Resilience is a muscle


Wallace’s Weekly Wrap

Happy Friday you wonderful humans.
Most of these thoughts, these passages of writing is a roundabout way of writing the advice I myself need to hear. I package it in a way where hopefully others glean some insight into how they can grow their capacities, but ultimately everything I write in these blogs/emails is a reminder to myself to do, and be better.

The balance between self-care, and discipline is a thin edge. On one hand, you should show yourself compassion, be kind to yourself and practice self-care often. Because hey, you probably deserve it and at times it’ll be what you need to feel and do better.

On the other hand, you’re a fallible human being, who is programmed to take the easy way out, to choose the shortcut rather than the right way. You need discipline, diligence, fortitude and resilience, and you need it in spades. Because if you take the easy way out over and over again, you’ll become incapable of climbing back up the mountain.

The fact of the matter is that we need both of these things, self-care and discipline, in a measured practical fashion, to allow us to move forward.

We are in the midst of a pandemic, yes. But we are also in the midst of an obesity and lifestyle disease epidemic.

Sloth is one of the 7 deadly sins (“what’s in the boxxx?”, Don’t click the link if you haven’t seen Se7en) and sloth is a habitual disinclination to exertion.

The opposite of sloth is diligence, an inclination towards exertion.
It’s doing hard things, with diligence, discipline, fortitude and resilience.

No one likes a cold shower. Frankly, they suck, but within the suck, we can peek into who we really are. A couple of minutes in, and the pain and suffering passes and we are left with a feeling of accomplishment, an endorphin rush and a new air of self-confidence we wouldn’t have had if we had chosen to sit under a warm stream instead.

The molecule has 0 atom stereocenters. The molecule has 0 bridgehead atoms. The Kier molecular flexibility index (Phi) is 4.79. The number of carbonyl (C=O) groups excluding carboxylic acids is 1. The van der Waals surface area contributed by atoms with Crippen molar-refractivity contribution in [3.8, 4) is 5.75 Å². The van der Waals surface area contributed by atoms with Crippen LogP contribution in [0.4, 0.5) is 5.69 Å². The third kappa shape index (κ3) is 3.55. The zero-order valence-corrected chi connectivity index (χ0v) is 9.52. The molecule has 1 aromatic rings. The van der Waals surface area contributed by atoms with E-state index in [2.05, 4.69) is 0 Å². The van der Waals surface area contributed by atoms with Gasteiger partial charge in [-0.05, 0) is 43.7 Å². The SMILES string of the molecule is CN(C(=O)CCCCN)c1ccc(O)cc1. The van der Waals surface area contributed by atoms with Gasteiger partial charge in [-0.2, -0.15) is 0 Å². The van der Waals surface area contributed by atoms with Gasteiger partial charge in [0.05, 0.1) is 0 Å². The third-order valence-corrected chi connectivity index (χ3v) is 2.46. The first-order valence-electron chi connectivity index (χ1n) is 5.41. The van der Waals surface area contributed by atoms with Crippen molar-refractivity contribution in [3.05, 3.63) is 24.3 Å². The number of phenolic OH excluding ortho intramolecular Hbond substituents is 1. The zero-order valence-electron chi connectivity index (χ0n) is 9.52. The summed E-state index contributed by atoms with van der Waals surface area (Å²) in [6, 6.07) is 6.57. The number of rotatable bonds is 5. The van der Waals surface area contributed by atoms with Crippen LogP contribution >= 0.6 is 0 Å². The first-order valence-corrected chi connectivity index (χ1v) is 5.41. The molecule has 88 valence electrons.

The same can be said for many of the more of our daily activities.
No one likes getting up early to train until you connect with others and you get stuck into the session.
No one likes doing the dishes until you look across your clean kitchen.
No one likes pushing yourself to your limits during a long run until you finish up.
No one likes studying for hours or working all-day until you hand in the assignment, or finish the project.

On the flip side, it’s difficult to appreciate a Netflix binge, a couple of beers, or a big meal if you haven’t put in the work to earn it.

We like the feelings of accomplishment, confidence and pride that come with doing hard things and doing them well. Whilst we regret the actions we did not take, we regret taking the easy way out.

Over the last few weeks, with everything that has been happening in our world, we have all progressed through the stages of grief in different ways. We have all felt denial, anger, bargaining, depression and acceptance at different times. But now is the time to step out of the depression stage, to accept this new normal (for however long it lasts) and move forward into doing things, doing hard things, to build our resilience and come out the other side more capable humans.

If you play the victim, you will become the victim. If you play the victor, you will continue to be victorious.

Do hard things, because the more you do, the better you’ll get. You’ll feel better, you’ll become more capable and your resilience will rise.


P.S If you want some resilience training to work on, sign up for the 60 day challenge. The difficulty isn’t in completing the 4 tasks per day, The difficulty is in showing up 60 days in a row.